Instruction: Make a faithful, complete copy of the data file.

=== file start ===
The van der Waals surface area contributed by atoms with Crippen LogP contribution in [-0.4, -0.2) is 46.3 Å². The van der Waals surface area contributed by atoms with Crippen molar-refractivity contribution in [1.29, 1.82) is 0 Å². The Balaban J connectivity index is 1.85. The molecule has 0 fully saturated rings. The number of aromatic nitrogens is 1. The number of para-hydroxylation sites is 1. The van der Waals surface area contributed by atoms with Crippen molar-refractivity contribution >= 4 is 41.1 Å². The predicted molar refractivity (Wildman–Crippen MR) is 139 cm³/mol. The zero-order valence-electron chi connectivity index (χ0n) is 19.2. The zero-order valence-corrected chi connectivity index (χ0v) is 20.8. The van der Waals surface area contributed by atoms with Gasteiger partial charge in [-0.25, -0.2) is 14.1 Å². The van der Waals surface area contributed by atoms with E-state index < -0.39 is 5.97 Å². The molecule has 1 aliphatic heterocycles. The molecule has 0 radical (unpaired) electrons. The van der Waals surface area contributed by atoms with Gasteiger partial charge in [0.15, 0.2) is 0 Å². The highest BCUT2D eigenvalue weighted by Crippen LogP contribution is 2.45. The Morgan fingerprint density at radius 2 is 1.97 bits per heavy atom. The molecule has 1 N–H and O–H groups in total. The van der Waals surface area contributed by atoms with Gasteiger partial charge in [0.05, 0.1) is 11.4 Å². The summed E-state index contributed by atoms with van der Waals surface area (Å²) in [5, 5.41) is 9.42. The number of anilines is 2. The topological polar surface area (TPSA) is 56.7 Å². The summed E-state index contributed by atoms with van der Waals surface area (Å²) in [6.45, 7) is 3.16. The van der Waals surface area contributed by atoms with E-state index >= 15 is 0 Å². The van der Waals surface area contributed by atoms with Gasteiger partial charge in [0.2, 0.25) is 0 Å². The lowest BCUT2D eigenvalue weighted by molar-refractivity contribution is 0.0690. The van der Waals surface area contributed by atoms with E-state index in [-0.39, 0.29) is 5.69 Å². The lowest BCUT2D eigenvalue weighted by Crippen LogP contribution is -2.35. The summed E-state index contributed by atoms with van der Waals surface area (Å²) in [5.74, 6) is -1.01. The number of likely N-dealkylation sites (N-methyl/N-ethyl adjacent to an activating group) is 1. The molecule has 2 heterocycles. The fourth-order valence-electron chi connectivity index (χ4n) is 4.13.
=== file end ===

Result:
The van der Waals surface area contributed by atoms with Crippen LogP contribution in [-0.4, -0.2) is 46.3 Å². The van der Waals surface area contributed by atoms with Crippen molar-refractivity contribution in [1.29, 1.82) is 0 Å². The Balaban J connectivity index is 1.85. The molecule has 0 fully saturated rings. The number of aromatic nitrogens is 1. The number of para-hydroxylation sites is 1. The van der Waals surface area contributed by atoms with Crippen molar-refractivity contribution >= 4 is 41.1 Å². The predicted molar refractivity (Wildman–Crippen MR) is 139 cm³/mol. The zero-order valence-electron chi connectivity index (χ0n) is 19.2. The zero-order valence-corrected chi connectivity index (χ0v) is 20.8. The van der Waals surface area contributed by atoms with Gasteiger partial charge in [-0.25, -0.2) is 14.1 Å². The van der Waals surface area contributed by atoms with E-state index < -0.39 is 5.97 Å². The molecule has 1 aliphatic heterocycles. The molecule has 0 radical (unpaired) electrons. The van der Waals surface area contributed by atoms with Gasteiger partial charge in [0.15, 0.2) is 0 Å². The highest BCUT2D eigenvalue weighted by Crippen LogP contribution is 2.45. The Morgan fingerprint density at radius 2 is 1.97 bits per heavy atom. The molecule has 1 N–H and O–H groups in total. The van der Waals surface area contributed by atoms with Gasteiger partial charge in [0.05, 0.1) is 11.4 Å². The summed E-state index contributed by atoms with van der Waals surface area (Å²) in [5, 5.41) is 9.42. The number of anilines is 2. The topological polar surface area (TPSA) is 56.7 Å². The summed E-state index contributed by atoms with van der Waals surface area (Å²) in [6.45, 7) is 3.16. The van der Waals surface area contributed by atoms with E-state index >= 15 is 0 Å². The van der Waals surface area contributed by atoms with Gasteiger partial charge in [0.2, 0.25) is 0 Å². The lowest BCUT2D eigenvalue weighted by molar-refractivity contribution is 0.0690. The van der Waals surface area contributed by atoms with E-state index in [-0.39, 0.29) is 5.69 Å². The lowest BCUT2D eigenvalue weighted by Crippen LogP contribution is -2.35. The summed E-state index contributed by atoms with van der Waals surface area (Å²) in [5.74, 6) is -1.01. The number of likely N-dealkylation sites (N-methyl/N-ethyl adjacent to an activating group) is 1. The molecule has 2 heterocycles. The fourth-order valence-electron chi connectivity index (χ4n) is 4.13.